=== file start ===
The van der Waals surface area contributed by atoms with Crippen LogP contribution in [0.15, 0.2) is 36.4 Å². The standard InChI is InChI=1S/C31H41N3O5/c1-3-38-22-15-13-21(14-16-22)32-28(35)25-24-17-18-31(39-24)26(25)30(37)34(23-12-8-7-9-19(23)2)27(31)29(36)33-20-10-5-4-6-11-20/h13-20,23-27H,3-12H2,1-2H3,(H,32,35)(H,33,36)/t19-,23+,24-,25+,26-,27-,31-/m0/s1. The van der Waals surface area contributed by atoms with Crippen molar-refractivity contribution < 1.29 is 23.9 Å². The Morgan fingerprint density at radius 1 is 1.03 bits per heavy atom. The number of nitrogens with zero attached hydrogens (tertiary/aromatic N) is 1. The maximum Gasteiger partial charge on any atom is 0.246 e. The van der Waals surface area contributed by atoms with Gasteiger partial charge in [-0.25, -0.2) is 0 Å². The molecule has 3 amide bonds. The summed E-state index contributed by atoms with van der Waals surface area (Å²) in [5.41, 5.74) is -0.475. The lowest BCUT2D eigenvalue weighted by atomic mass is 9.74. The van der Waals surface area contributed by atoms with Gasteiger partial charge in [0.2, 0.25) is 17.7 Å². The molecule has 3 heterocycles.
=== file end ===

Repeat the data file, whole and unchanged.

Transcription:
The van der Waals surface area contributed by atoms with Crippen LogP contribution in [0.15, 0.2) is 36.4 Å². The standard InChI is InChI=1S/C31H41N3O5/c1-3-38-22-15-13-21(14-16-22)32-28(35)25-24-17-18-31(39-24)26(25)30(37)34(23-12-8-7-9-19(23)2)27(31)29(36)33-20-10-5-4-6-11-20/h13-20,23-27H,3-12H2,1-2H3,(H,32,35)(H,33,36)/t19-,23+,24-,25+,26-,27-,31-/m0/s1. The van der Waals surface area contributed by atoms with Crippen molar-refractivity contribution < 1.29 is 23.9 Å². The Morgan fingerprint density at radius 1 is 1.03 bits per heavy atom. The number of nitrogens with zero attached hydrogens (tertiary/aromatic N) is 1. The maximum Gasteiger partial charge on any atom is 0.246 e. The van der Waals surface area contributed by atoms with Gasteiger partial charge in [-0.25, -0.2) is 0 Å². The molecule has 3 amide bonds. The summed E-state index contributed by atoms with van der Waals surface area (Å²) in [5.41, 5.74) is -0.475. The lowest BCUT2D eigenvalue weighted by atomic mass is 9.74. The van der Waals surface area contributed by atoms with Gasteiger partial charge in [0.2, 0.25) is 17.7 Å². The molecule has 3 heterocycles.